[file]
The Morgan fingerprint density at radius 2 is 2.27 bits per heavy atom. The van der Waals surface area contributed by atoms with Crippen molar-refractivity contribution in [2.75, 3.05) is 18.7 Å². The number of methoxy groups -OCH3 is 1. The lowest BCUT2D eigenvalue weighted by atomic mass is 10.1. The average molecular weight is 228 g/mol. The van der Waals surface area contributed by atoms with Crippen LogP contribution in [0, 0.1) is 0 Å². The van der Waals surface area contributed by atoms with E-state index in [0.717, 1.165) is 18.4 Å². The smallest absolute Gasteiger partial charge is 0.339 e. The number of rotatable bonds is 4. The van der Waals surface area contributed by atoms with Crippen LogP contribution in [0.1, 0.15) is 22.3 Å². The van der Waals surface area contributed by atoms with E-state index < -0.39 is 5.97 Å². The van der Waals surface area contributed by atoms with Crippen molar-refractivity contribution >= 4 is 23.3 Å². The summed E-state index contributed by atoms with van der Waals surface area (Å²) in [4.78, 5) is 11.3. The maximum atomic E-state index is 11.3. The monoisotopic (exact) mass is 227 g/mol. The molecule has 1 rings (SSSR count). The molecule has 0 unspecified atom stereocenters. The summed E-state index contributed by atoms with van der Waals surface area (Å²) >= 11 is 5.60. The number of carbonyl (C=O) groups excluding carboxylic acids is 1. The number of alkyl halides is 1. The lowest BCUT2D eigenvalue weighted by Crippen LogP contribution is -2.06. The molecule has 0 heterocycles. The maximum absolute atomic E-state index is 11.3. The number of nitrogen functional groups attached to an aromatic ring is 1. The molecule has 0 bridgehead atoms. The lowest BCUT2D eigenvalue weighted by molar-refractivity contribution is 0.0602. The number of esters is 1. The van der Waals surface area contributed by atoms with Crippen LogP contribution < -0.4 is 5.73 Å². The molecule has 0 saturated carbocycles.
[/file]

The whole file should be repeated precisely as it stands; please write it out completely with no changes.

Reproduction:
The Morgan fingerprint density at radius 2 is 2.27 bits per heavy atom. The van der Waals surface area contributed by atoms with Crippen molar-refractivity contribution in [2.75, 3.05) is 18.7 Å². The number of methoxy groups -OCH3 is 1. The lowest BCUT2D eigenvalue weighted by atomic mass is 10.1. The average molecular weight is 228 g/mol. The van der Waals surface area contributed by atoms with Crippen LogP contribution in [0, 0.1) is 0 Å². The van der Waals surface area contributed by atoms with E-state index in [0.717, 1.165) is 18.4 Å². The smallest absolute Gasteiger partial charge is 0.339 e. The number of rotatable bonds is 4. The van der Waals surface area contributed by atoms with Crippen LogP contribution in [0.1, 0.15) is 22.3 Å². The van der Waals surface area contributed by atoms with E-state index < -0.39 is 5.97 Å². The van der Waals surface area contributed by atoms with Crippen molar-refractivity contribution >= 4 is 23.3 Å². The summed E-state index contributed by atoms with van der Waals surface area (Å²) in [4.78, 5) is 11.3. The maximum atomic E-state index is 11.3. The monoisotopic (exact) mass is 227 g/mol. The molecule has 1 rings (SSSR count). The molecule has 0 unspecified atom stereocenters. The summed E-state index contributed by atoms with van der Waals surface area (Å²) >= 11 is 5.60. The number of carbonyl (C=O) groups excluding carboxylic acids is 1. The number of alkyl halides is 1. The lowest BCUT2D eigenvalue weighted by Crippen LogP contribution is -2.06. The molecule has 0 heterocycles. The maximum absolute atomic E-state index is 11.3. The number of nitrogen functional groups attached to an aromatic ring is 1. The molecule has 0 bridgehead atoms. The lowest BCUT2D eigenvalue weighted by molar-refractivity contribution is 0.0602. The number of esters is 1. The van der Waals surface area contributed by atoms with Crippen LogP contribution < -0.4 is 5.73 Å². The molecule has 0 saturated carbocycles.